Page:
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Abstract: TH-OR001

Comorbid Disease Trends in Hemodialysis and Peritoneal Dialysis Patients

Session Information

Category: Dialysis

  • 606 Dialysis: Epidemiology, Outcomes, Clinical Trials - Cardiovascular


  • McGill, Rita L., University of Chicago, Chicago, Illinois, United States
  • Bragg-Gresham, Jennifer L., University of Michigan, Ann Arbor, Michigan, United States
  • He, Kevin, University of Michigan, Ann Arbor, Michigan, United States
  • Lacson, Eduardo K., Tufts University School of Medicine, Boston, Massachusetts, United States
  • Miskulin, Dana, Tufts University School of Medicine, Boston, Massachusetts, United States
  • Saran, Rajiv, University of Michigan, Ann Arbor, Michigan, United States

The US Renal Data System has collected comorbid conditions data on incident hemodialysis (HD) and peritoneal dialysis (PD) patients since 1995. We evaluated the prevalence of several comorbid conditions over 20 years, and compared trends in both groups.


All first-time HD and PD patients 1996-2015 were included, and analyzed by year of initiation. Diabetes (DM) and cardiovascular disease (CVD) were condensed into single variables, to align data obtained from the 1995 and 2005 Medical Evidence forms. The proportions of co-morbid conditions were evaluated with logistic regression, treating year of initiation as a continuous variable, stratifying by dialysis type, and adjusting for age, sex, and race. Five year prevalence trends were expressed as odds ratios (OR) and 95% confidence intervals, with OR > 1 representing increasing prevalence.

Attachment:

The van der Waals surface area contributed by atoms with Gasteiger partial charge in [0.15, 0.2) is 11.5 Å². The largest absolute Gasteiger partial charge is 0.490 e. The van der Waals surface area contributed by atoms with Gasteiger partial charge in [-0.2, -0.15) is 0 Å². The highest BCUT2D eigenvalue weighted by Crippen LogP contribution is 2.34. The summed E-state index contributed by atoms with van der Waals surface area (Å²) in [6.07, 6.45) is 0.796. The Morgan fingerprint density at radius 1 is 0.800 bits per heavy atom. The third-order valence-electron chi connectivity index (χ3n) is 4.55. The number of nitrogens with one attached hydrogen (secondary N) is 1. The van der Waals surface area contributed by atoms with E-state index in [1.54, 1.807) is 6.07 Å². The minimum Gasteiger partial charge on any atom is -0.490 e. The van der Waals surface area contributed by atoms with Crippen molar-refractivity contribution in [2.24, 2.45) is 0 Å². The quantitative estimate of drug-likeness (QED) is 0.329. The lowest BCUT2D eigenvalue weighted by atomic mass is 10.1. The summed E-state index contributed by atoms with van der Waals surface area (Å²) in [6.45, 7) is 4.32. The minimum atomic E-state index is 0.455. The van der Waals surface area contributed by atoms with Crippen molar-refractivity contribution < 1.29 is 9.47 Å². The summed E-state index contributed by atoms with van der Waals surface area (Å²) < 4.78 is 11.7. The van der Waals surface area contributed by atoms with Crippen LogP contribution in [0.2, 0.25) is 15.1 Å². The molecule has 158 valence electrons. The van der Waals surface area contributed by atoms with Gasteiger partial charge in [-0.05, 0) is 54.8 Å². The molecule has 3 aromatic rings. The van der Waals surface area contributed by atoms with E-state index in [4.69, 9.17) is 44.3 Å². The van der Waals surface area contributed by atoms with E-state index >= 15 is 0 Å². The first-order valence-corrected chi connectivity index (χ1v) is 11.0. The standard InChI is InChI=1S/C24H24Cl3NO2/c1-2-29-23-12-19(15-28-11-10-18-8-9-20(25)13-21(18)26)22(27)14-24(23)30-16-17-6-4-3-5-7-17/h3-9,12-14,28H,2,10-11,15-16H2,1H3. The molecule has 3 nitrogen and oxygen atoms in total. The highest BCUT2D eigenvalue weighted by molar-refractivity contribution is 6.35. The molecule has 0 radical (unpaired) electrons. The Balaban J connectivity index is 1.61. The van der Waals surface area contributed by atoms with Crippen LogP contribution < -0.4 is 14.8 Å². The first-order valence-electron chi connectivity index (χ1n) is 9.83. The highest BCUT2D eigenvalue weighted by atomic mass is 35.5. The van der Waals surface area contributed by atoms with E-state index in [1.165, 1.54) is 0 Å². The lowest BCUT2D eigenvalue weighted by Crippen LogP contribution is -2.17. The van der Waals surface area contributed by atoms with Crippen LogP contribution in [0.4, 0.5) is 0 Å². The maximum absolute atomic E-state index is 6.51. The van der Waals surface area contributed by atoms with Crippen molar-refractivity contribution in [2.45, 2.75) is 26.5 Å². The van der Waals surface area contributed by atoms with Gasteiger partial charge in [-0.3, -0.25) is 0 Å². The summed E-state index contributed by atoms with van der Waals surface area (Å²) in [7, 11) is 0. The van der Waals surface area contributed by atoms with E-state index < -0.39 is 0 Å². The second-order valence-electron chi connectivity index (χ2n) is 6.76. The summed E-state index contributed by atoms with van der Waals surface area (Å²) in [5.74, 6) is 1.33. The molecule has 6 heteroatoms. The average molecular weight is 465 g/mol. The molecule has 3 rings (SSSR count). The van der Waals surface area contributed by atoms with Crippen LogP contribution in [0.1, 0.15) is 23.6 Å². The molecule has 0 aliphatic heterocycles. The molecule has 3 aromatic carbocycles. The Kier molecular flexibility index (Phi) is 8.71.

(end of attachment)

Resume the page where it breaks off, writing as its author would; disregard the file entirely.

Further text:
Among 1,864,386 HD and 157,395 PD patients, the mean age increased by 3 years; PD patients were consistently 5-6 years younger than HD patients. CVD decreased in PD but remained flat in HD. In HD patients, hypertension (HTN), DM and lung disease (COPD) increased and peripheral vascular disease (PVD) decreased. PD patients had a smaller increase in DM, and COPD and PVD decreased, but HTN increased. Stroke and cancer did not change significantly over time. Five-year OR’s are shown below.


While HD and PD patients in the United States are both becoming older, and increasingly hypertensive and diabetic, the comorbid disease burdens have been diverging over the past 20 years, resulting in PD patients having less DM, CVD, and COPD than their counterparts receiving HD.

Time trends in Comorbid Diseases over 20 years, for HD and PD Patients


  • NIDDK Support